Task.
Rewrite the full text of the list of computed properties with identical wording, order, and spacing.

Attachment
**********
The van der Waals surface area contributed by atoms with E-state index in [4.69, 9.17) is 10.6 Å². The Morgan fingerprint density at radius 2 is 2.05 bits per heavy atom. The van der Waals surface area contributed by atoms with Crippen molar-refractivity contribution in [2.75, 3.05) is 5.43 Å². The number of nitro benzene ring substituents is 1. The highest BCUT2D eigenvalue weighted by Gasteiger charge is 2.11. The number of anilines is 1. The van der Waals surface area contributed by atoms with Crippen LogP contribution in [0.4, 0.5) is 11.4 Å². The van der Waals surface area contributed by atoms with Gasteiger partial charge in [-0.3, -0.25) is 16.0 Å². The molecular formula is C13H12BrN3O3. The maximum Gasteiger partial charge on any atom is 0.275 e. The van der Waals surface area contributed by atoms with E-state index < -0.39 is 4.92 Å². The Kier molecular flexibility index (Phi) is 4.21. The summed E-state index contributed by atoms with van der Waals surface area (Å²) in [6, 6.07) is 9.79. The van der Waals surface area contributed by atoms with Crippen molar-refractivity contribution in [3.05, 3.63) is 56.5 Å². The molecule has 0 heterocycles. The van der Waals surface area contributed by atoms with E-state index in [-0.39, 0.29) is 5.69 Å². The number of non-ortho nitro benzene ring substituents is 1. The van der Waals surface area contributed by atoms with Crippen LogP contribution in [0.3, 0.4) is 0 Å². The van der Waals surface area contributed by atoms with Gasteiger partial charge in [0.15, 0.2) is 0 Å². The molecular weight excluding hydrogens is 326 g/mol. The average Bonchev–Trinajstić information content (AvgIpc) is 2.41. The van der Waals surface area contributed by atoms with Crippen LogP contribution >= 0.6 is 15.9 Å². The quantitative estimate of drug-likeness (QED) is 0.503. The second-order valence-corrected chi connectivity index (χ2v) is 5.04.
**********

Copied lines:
The van der Waals surface area contributed by atoms with E-state index in [4.69, 9.17) is 10.6 Å². The Morgan fingerprint density at radius 2 is 2.05 bits per heavy atom. The van der Waals surface area contributed by atoms with Crippen molar-refractivity contribution in [2.75, 3.05) is 5.43 Å². The number of nitro benzene ring substituents is 1. The highest BCUT2D eigenvalue weighted by Gasteiger charge is 2.11. The number of anilines is 1. The van der Waals surface area contributed by atoms with Crippen LogP contribution in [0.4, 0.5) is 11.4 Å². The van der Waals surface area contributed by atoms with Gasteiger partial charge in [-0.3, -0.25) is 16.0 Å². The molecular formula is C13H12BrN3O3. The maximum Gasteiger partial charge on any atom is 0.275 e. The van der Waals surface area contributed by atoms with E-state index < -0.39 is 4.92 Å². The Kier molecular flexibility index (Phi) is 4.21. The summed E-state index contributed by atoms with van der Waals surface area (Å²) in [6, 6.07) is 9.79. The van der Waals surface area contributed by atoms with Crippen molar-refractivity contribution in [3.05, 3.63) is 56.5 Å². The molecule has 0 heterocycles. The van der Waals surface area contributed by atoms with E-state index in [-0.39, 0.29) is 5.69 Å². The number of non-ortho nitro benzene ring substituents is 1. The van der Waals surface area contributed by atoms with Crippen LogP contribution in [0.3, 0.4) is 0 Å². The van der Waals surface area contributed by atoms with Gasteiger partial charge in [0.15, 0.2) is 0 Å². The molecular weight excluding hydrogens is 326 g/mol. The average Bonchev–Trinajstić information content (AvgIpc) is 2.41. The van der Waals surface area contributed by atoms with Crippen LogP contribution >= 0.6 is 15.9 Å². The quantitative estimate of drug-likeness (QED) is 0.503. The second-order valence-corrected chi connectivity index (χ2v) is 5.04.